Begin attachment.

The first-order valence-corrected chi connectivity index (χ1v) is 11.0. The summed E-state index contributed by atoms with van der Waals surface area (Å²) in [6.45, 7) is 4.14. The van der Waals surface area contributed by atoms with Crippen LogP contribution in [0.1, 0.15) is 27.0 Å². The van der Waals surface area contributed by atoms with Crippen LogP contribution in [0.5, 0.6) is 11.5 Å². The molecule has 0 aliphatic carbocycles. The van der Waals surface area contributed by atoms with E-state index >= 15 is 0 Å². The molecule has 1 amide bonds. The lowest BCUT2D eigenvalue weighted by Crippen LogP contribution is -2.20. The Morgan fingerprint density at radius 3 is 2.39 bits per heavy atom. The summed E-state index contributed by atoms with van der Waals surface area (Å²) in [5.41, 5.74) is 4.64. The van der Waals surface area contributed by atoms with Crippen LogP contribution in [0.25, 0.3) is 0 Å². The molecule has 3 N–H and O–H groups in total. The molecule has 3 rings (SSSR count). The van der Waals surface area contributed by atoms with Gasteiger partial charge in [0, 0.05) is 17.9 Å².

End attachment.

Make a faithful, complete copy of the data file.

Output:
The first-order valence-corrected chi connectivity index (χ1v) is 11.0. The summed E-state index contributed by atoms with van der Waals surface area (Å²) in [6.45, 7) is 4.14. The van der Waals surface area contributed by atoms with Crippen LogP contribution in [0.1, 0.15) is 27.0 Å². The van der Waals surface area contributed by atoms with Crippen LogP contribution in [0.5, 0.6) is 11.5 Å². The molecule has 0 aliphatic carbocycles. The van der Waals surface area contributed by atoms with E-state index >= 15 is 0 Å². The molecule has 1 amide bonds. The lowest BCUT2D eigenvalue weighted by Crippen LogP contribution is -2.20. The Morgan fingerprint density at radius 3 is 2.39 bits per heavy atom. The summed E-state index contributed by atoms with van der Waals surface area (Å²) in [5.41, 5.74) is 4.64. The van der Waals surface area contributed by atoms with Crippen LogP contribution in [0.25, 0.3) is 0 Å². The molecule has 3 N–H and O–H groups in total. The molecule has 3 rings (SSSR count). The van der Waals surface area contributed by atoms with Gasteiger partial charge in [0, 0.05) is 17.9 Å².